- Kind: Perfectbound
- Pages: 434
- Language: English
- Date Published: November, 2021
- ISBN 978-1-953252-12-8
If we pause to think about how one does poetry, then the task of critical engagement opens up into myriad reflections on the processes of thought and expression. This is what Burt Kimmelman does in these essays, engaging with the way poetics “unfolds” into being and Being. Critical, metaphysical, and literary, Kimmelman’s informed readings range widely but coherently through modern American poetics, art, and cultural history. —Johanna Drucker
In this focus on poetics, particularly that of twentieth and twenty-first century American poetry, Burt Kimmelman works through its philosophical and aesthetic underpinnings with particular attention to poetry’s materiality. In the course of this effort, he addresses lineages (such as Oppenγ→Schwernerγ→Hellerγ→Finkelstein) and affinities (like Susan Howe with William Bronk via Henry David Thoreau), and reconsiders overlooked poets, such as Bronk, Armand Schwerner and Enid Dame. In so doing, Kimmelman also addresses poetry’s political investments and obligations through attention to the scandals perpetrated by Kenneth Goldsmith and Vanessa Place. —Elisabeth Joyce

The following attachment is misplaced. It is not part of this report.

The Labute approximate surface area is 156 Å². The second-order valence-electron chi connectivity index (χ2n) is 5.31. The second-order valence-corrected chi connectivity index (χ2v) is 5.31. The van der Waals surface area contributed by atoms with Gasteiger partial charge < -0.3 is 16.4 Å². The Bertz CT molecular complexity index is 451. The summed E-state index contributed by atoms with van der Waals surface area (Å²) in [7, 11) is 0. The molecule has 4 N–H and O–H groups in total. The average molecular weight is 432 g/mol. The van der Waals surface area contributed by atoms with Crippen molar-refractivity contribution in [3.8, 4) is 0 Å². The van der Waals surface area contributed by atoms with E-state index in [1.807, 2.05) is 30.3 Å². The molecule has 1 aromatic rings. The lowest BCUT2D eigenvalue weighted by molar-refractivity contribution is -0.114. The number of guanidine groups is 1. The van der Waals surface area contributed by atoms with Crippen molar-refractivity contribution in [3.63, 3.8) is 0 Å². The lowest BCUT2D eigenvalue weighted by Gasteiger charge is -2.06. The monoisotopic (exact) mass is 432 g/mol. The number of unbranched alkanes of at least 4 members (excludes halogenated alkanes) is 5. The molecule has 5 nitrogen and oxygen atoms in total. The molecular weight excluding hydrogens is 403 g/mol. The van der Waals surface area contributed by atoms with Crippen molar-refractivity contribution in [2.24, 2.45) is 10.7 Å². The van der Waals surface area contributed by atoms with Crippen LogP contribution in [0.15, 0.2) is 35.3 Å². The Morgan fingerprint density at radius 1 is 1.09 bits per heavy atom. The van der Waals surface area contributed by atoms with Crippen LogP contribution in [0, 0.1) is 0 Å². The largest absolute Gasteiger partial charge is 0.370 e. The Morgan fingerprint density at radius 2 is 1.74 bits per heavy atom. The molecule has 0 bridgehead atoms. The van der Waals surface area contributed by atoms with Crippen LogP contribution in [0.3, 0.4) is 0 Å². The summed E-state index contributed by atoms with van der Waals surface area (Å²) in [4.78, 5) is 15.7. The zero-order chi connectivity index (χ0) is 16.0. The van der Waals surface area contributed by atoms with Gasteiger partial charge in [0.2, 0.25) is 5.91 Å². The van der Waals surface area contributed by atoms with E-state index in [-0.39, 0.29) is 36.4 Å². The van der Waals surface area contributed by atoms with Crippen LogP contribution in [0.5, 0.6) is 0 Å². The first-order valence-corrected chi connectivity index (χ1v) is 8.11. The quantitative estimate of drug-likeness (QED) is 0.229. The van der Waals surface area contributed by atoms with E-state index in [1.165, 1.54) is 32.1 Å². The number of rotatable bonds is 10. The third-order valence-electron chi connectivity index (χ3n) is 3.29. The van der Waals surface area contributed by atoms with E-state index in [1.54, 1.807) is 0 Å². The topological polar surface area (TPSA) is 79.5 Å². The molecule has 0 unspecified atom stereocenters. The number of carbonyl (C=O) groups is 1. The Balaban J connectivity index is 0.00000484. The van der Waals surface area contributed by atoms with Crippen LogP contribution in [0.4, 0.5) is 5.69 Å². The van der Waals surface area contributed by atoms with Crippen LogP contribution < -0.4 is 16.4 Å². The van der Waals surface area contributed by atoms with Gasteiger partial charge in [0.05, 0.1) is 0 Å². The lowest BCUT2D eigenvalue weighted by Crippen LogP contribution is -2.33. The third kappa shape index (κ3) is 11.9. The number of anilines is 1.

Arguments themselves are Kimmelman’s ground. He embraces skepticism. Always questioning, never quite at rest, Kimmelman is a Talmudic critic, and his brilliance depends on his restless mind that will not settle for this solution or that. —Edward Foster
When Louis Zukofsky coined the term “Objectivist” for his 1931 special issue of Poetry Magazine, he was making a distinction (whether he meant to or not) between philosophic and poetic articulations of truth. Philosophy and poetry each posit an ideal world, and yet the world they each conceive of may not be identical. If I were to imagine an ideal world in which language is free of inertia, would the truth philosophy and poetry each promise, in such a world, be the same? It strikes me that Zukofsky sensed language was the source of our inertia, and that philosophy and poetry were cognitively opposed to one another. His assumption was, though, that each questions language’s capacity to provide a full and accurate description of the world. Zukofsky’s distinction reflected this questioning and sought to align the ideal with what he envisioned as an authentic world, while his distinction threw into relief the paradoxical recognition that any hope of arriving at truth, in poetry, appeared to depend on a pure subjectivism—that is, on an ideal.
Burt Kimmelman is a distinguished professor of Humanities at New Jersey Institute of Technology. He has published eleven collections of poetry, seven volumes of criticism, and more than a hundred articles mostly on literature, some on architecture, art, as well as memoir.
He lives in New Jersey with his wife, the writer Diane Simmons.